introduction 5
defines restrictions of α to Br(Spec ) and Br(Spec p) for each p. If the sum of all
invariants is different from zero, then, according to the computation of Br(Spec ),
x may not be approximated by -rational points.
As α Br(X) then “obstructs” x from being approximated by rational points, the
expression Brauer–Manin obstruction became the general standard for this famous
observation of Manin.
In the counterexamples to the Hasse principle, which were known to Manin in
those days, one typically had a Brauer class, the restrictions of which had a totally
degenerate behaviour. For example, on Lind’s curve, there is a Brauer class α such
that its restriction is independent of the choice of the adelic point. α restricts to
zero in Br(Spec ) and Br(Spec p) for p = 17 but non-trivially to Br(Spec 17).
This suffices to show that there is no -rational point on that curve.
In general, the Brauer–Manin obstruction defines a subset X(
)Br
X( )
consisting of the adelic points that are not affected by the obstruction. At least
for cubic surfaces, there is a conjecture of J.-L. Colliot-Thélène stating that
X(
)Br
is equal to the set of all adelic points that may actually be approximated
by -rational points.
Thus, X( )Br = ∅, while X( ) = means that X is a proven counterexample
to the Hasse principle. If X( )Br X( ), then we have a counterexample
to weak approximation. If Colliot-Thélène’s conjecture were true, then one could
say that all cubic surfaces that are counterexamples to the Hasse principle or to
weak approximation are of this form.
The Brauer group of an algebraic variety X over an algebraically non-closed field k
admits, according to the Hochschild–Serre spectral sequence, a canonical fil-
tration into three terms. The first term is given by the image of Br(Spec k)
in Br(X). Second, Br(X)/)Br(Spec k) has a subgroup canonically isomor-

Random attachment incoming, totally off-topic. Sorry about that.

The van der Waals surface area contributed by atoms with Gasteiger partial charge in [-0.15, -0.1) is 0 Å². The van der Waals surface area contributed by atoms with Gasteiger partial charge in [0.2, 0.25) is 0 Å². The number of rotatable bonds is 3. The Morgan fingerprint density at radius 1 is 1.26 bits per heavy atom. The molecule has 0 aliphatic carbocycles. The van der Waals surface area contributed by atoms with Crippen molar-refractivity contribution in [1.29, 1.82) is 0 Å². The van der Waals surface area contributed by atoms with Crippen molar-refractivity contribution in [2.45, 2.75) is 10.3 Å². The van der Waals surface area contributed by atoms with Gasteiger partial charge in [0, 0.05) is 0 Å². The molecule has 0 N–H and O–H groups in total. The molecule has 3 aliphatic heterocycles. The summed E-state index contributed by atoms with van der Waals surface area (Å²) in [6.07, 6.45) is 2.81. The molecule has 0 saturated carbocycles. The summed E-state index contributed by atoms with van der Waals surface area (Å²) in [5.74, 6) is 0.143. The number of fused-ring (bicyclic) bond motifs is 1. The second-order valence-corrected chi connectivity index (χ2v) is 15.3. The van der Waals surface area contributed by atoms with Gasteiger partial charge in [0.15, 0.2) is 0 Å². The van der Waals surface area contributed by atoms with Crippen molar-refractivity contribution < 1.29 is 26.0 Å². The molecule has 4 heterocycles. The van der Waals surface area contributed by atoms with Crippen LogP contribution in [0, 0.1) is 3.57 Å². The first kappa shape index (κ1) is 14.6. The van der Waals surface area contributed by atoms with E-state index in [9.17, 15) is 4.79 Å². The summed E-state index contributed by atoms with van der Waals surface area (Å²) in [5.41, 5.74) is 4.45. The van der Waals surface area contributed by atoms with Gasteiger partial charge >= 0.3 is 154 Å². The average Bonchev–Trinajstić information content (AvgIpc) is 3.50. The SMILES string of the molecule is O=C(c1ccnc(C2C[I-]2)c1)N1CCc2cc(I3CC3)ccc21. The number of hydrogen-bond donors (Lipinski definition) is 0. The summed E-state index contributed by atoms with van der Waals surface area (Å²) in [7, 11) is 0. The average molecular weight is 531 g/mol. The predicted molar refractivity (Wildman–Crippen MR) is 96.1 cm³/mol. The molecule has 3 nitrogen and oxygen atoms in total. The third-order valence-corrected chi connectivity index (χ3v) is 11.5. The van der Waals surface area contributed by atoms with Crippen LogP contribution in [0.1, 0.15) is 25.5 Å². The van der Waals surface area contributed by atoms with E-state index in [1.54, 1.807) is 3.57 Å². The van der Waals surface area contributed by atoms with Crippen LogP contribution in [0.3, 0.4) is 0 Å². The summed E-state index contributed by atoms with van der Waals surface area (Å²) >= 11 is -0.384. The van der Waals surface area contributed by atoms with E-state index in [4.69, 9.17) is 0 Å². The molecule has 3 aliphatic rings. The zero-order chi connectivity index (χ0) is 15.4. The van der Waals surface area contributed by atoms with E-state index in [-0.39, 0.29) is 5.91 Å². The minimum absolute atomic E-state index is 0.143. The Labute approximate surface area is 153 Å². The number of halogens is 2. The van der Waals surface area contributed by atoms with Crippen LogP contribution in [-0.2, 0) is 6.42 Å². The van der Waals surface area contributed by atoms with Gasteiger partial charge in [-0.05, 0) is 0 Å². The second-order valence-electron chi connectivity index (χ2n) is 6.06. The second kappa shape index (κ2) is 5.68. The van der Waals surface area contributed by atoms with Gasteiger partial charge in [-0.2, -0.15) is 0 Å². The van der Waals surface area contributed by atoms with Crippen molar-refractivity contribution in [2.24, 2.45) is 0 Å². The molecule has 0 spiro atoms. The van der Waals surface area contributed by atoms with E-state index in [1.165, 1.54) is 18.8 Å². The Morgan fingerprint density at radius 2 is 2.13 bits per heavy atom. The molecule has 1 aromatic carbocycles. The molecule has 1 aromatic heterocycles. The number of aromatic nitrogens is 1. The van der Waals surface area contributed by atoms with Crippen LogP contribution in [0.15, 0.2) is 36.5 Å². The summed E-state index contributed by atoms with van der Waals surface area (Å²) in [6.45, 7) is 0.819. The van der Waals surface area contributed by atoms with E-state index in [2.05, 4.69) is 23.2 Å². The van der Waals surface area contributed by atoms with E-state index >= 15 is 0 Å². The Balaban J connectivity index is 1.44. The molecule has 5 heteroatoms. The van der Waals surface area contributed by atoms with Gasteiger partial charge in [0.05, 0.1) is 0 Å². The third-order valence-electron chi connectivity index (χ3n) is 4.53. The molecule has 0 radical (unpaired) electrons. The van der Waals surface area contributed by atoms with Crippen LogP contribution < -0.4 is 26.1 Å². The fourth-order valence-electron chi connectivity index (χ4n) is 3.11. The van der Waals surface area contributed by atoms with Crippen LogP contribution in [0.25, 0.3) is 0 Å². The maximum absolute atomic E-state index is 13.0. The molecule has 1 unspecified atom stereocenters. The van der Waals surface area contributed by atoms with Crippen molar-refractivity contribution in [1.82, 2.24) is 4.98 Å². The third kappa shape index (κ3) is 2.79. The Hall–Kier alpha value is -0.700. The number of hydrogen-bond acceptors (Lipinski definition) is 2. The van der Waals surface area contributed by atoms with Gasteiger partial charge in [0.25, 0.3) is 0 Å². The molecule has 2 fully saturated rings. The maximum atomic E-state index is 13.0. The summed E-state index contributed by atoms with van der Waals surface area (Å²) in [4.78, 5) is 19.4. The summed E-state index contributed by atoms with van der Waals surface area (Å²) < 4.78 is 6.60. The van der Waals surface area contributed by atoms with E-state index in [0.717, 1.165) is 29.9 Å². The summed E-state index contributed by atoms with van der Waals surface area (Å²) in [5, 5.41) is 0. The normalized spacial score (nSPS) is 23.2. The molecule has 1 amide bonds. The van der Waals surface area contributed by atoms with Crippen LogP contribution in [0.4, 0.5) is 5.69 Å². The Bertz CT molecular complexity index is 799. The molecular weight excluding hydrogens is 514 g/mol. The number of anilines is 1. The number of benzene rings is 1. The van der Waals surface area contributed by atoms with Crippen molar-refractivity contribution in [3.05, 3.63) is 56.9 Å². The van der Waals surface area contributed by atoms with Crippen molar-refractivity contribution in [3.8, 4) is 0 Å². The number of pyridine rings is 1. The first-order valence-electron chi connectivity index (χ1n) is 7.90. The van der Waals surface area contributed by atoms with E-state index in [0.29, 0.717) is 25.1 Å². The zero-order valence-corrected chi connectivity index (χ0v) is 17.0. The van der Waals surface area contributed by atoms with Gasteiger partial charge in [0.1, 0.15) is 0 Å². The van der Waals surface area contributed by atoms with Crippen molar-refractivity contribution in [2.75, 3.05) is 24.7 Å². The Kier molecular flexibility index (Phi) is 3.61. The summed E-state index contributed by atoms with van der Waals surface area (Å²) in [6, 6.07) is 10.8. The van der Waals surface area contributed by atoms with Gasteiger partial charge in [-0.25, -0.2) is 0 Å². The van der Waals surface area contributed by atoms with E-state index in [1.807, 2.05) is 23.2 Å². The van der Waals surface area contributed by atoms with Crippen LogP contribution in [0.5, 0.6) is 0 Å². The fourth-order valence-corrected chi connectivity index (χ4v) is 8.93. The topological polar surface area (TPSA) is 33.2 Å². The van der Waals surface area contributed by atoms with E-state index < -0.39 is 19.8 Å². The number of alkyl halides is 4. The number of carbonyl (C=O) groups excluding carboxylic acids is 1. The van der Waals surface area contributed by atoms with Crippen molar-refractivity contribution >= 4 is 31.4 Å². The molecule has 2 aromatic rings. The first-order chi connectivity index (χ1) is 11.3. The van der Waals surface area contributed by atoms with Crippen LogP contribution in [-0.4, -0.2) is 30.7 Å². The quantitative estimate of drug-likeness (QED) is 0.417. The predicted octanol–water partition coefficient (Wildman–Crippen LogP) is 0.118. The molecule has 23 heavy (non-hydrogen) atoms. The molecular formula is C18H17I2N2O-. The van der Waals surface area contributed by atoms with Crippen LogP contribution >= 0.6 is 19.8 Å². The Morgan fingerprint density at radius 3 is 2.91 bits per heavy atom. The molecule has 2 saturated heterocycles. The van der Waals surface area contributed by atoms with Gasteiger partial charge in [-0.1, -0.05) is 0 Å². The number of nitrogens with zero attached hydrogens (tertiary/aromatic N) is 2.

phic to
H1
(
Gal(k/k), Pic(Xk) . The remaining subquotient is a subgroup of
Br(Xk)Gal(k/k).
It turns out that only the second and third parts are relevant for the
Brauer–Manin obstruction. The third one causes the so-called transcenden-
tal Brauer–Manin obstruction, which is technically difficult. We will not cover
the transcendental Brauer–Manin obstruction in this book. The subquotient
H1
(
Gal(k/k), Pic(X
k
)
)
= 0 is responsible for what might be called the algebraic
Brauer–Manin obstruction.
In the cases where the circle method is applicable, the Noether–Lefschetz The-
orem shows that Pic(Xk) = with trivial Galois operation. Consequently,
H1
(
Gal(k/k), Pic(Xk)
)
= 0, which is clearly sufficient for the absence of the alge-
braic Brauer–Manin obstruction. This coincides perfectly well with the observation
that the circle method always proves equidistribution.
By consequence, in a conjectural generalization of the results proven by the
circle method, one can work with X(
)Br
instead of X( ) without mak-
ing any change in the proven cases. However, in the cases where weak ap-
proximation fails, this does not give the correct answer, as was observed
by R. Heath-Brown [H-B92a] in 1992. On a cubic surface such that
H1
(D.
Gal(k/k), Pic(Xk)
)
= /3 and a non-trivial Brauer class excludes two thirds
Previous Page Next Page